Later I will write more. I want to delve into the world of striking, pressure points, fighting distance, empty mind, breathing and other Judo related issues.




9 Comments on “Judo as a Fighting Art

Mark Fricker
November 23, 2014 at 5:52 pm

Excellent! Look forward to part 2.

November 24, 2014 at 3:01 am

I’m a Sandan from the USA, and am a 3rd generation Judoka in an extended family of Judokas. Many of the things you said in your article my father told me during the commutes to and from Judo practice. I was raised the gentle way and I’m now raising my children the gentle way. Judo not only makes you a better citizen it make you a better family member, and is the glue for families like mine. Thank you for your writings.

Justin Guerrero

Glenn Jeffery
November 26, 2014 at 10:54 pm

I have practised the art of judo for many years and always harped back to my first instructors teachings and remember sitting and watching in ore as he demonstrated arts like renkoho and the Goshin Jutsu. I say in ore because you must understand that this was a 70 year old instructor that understood every move every consequence of movement and displayed if effortlessly truly a master class. I see more and more that the foundations and basic principles of the ART of judo seems to be losing its way as it developes in the 21st century and to lose the true ART of Judo and it’s principles would be disappointing. What a great Article and thank you for bringing back some terrific feelings about an art I love so much by simply penning this article

John Connolly
December 1, 2014 at 10:11 pm

Thank you very much for sharing this fantastic and well written article on what judo Instructors should be educating their students about. Judo saved my life when I was a rookie NYPD officer apprehending a violent drug dealer in Oct. of 1993. Because of the Martial Art of Judo I was able to subdue this violent perp and subsequently arrest him. The technique I used was Morote Gari which is illegal now in Judo competition and therefore not taught in the dojo. That is unfortunate.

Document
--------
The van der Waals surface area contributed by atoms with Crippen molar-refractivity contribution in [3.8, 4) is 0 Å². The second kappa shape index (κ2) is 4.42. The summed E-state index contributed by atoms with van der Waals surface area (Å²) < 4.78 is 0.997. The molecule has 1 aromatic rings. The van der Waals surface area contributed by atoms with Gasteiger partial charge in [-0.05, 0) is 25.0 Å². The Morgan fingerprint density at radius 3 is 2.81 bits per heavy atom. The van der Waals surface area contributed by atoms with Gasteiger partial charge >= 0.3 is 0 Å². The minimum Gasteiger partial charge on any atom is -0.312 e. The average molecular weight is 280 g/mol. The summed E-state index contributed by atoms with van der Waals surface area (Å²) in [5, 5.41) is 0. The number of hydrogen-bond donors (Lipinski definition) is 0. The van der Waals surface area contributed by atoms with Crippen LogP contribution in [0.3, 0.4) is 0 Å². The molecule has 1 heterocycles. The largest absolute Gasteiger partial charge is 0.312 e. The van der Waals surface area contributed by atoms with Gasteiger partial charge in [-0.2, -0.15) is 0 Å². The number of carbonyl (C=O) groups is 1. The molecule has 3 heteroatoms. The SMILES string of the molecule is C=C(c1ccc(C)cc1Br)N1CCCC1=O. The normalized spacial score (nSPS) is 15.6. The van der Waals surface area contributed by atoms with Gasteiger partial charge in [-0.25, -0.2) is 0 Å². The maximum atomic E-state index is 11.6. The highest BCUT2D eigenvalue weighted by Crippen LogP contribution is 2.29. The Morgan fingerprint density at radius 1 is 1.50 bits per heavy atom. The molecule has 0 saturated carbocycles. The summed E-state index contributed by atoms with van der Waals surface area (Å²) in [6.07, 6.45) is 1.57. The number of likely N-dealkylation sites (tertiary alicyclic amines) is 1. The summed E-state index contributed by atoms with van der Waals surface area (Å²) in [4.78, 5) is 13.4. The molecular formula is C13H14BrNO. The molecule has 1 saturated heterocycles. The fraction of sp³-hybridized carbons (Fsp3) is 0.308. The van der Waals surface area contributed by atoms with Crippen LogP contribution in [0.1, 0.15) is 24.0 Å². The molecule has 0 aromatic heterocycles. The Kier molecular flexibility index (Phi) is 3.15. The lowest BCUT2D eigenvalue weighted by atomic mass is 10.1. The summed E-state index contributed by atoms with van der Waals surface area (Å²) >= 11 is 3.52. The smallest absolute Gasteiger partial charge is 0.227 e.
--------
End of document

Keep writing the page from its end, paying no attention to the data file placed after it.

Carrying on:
Thanks again and I look forward to reading more of your informative articles.
Yours in Judo,
John Connolly

ken wylson
December 2, 2014 at 12:27 am

I think Judo is the perfect edition to my style I always recommend it to students wanting to cross train but I find a lot of the Atemi Waza and leg and neck throws are illegal in all sport based judo dojo.
Would love to learn pre-war Judo that includes these techniques

ibrahim khalil ibrahim
December 2, 2014 at 11:22 pm

how old were you when you started doing judo ? and when it comes too late to start ?

December 29, 2014 at 1:40 pm

I started doing judo at the age of around 20 Ibrahim, but you can start when you like. You have to listen to your body so that you do not push too hard, but there is no age not to start. I have many pupils who take up judo because of their children and my own partner has started at the age of 46.

Dequantis Shannon
December 5, 2014 at 8:00 pm

How much when and where

December 29, 2014 at 1:41 pm

Do not understand the question Dequantis.